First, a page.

Tapioca Flour

Tapioca FlourNutritionSubstitutionMore Flours, Starches, & Thickeners

Tapioca flour is made from the tuberous root of the Manihot esculenta plant, which is native to Central and Southern America. This woody shrub is more commonly known as manioc, cassava, or yucca, and in addition to being the source of this flour, it is also used to produce tapioca and whole in recipes in which it may be fried, steamed, or stewed. It has been used by Native Americans for centuries, and many Latin American cultures call for it in traditional recipes.

Tapioca Flour

Tapioca Flour

For people who are not making Latin American food, the primary reason to use tapioca flour is that it is gluten free. It can be used in recipes for cakes, biscuits, and other dishes, either on its own or in combination with other gluten-free flours. The flour has a coarse, mealy texture and a nutty flavour with a faint hint of acidity that can be quite distinctive.

The best source for this flour is a supermarket or organics store. It may also be labeled manioc flour, polvilho, yucca flour, or cassava flour. The flour is made by grating the raw tuber, allowing the pieces to dry, and then grinding them. Some cassava plants have dangerous substances in their roots that require people to soak the roots before and after grating, to leach these substances out; manioc flour is perfectly safe to use as-is, since it has been treated to remove any toxins as part of the process used to turn it into flour.

In Latin American cuisine, the flour is often used as a crumbing for fried food and as a constituent in cakes and breads. It may be used alone or mixed with other ingredients, depending on the taste of the cook, so people who are traveling in Latin America should not assume that something made with this flour is inherently gluten free.

Cooks who have never worked with tapioca flour before may want to use recipes that are specifically designed for this flour to allow them to grow accustomed to it. Once a cook is familiar with the way in which the flour behaves as it is used, he can experiment with substitutions and recipe alterations to suit his specific needs. Like all flours, tapioca can go bad if stored improperly; cooks should keep it in a sealed container in a cool dry place and try to use it within six months. The flour can also be frozen to last longer.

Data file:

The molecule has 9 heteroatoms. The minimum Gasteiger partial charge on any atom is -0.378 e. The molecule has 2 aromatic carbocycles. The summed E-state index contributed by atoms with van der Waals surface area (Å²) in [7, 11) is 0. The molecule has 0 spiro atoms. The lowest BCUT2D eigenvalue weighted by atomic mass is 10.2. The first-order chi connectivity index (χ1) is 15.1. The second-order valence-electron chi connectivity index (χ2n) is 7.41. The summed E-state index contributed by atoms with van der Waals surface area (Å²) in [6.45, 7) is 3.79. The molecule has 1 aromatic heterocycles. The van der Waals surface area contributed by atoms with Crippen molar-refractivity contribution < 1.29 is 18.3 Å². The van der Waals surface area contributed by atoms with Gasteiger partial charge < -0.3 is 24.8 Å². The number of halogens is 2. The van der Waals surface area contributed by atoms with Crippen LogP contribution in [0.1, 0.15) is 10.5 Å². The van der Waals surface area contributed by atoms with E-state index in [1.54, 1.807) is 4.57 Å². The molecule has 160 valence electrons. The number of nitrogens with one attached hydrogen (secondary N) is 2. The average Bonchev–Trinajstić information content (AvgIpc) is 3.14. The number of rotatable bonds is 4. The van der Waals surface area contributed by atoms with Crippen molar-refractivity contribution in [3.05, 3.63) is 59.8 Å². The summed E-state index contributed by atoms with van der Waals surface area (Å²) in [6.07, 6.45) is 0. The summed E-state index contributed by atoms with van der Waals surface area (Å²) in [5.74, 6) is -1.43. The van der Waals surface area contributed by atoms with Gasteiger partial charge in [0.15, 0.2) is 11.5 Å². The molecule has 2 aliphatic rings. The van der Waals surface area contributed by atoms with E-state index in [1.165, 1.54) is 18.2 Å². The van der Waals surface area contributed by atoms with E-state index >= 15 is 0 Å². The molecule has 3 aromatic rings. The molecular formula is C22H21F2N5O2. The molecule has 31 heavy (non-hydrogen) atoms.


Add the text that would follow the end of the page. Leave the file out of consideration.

Nutrition Facts
Serving Size 100g

Amount Per Serving
Calories 333 Calories from Fat 0
% Daily Value*
Total Fat 0 g 0%
Saturated Fat 0 g 0%
Trans Fat 0 g
Cholesterol 0 mg 0%
Sodium 33 mg 1%
Potassium ~ mg 0%
Total Carbohydrate 86.67 g 29%
Dietary Fibre 0 g 0%
Sugars 0 g
Protein 0 g 0%

Vitamin A   0 IU 0%
Folate   ~ mcg 0%
Vitamin C   0 mg 0%
Vitamin D   ~ IU 0%
Calcium   0 mg 0%
Iron   1.2 mg 7%

*Percent Daily Values are based on a 2,000 calorie diet. Your daily values may be higher or lower depending on your calorie needs.

Substitutes for Tapioca Flour

  • Among the common substitutes for tapioca is cornflour. You should use half as much cornflour as you would tapioca. This is a common thickening agent and readily available. The downsides are that it does not dissolve as easily as tapioca, and it will separate if frozen.
  • Arrowroot is another of the more common substitutes for tapioca. It is better in some dishes than cornflour since it has a neutral flavour. Another advantage is that it freezes well. It is more expensive than other options, though, and cannot be mixed with dairy products.
  • Less common substitutes for tapioca include kudzu powder, lotus root flour, and potato starch. Kudzu powder is very expensive because it has purported medicinal properties. It comes in chunks which must be crushed into a powder and mixed with water. Lotus root flour is gluten free, so it is good for people with restrictive diets. Potato starch is also gluten free, but must not be boiled.

When making substitutions in baking and cooking, you may end up with a somewhat different product. The taste, moisture content, texture and weight of a product can be affected by changing ingredients.

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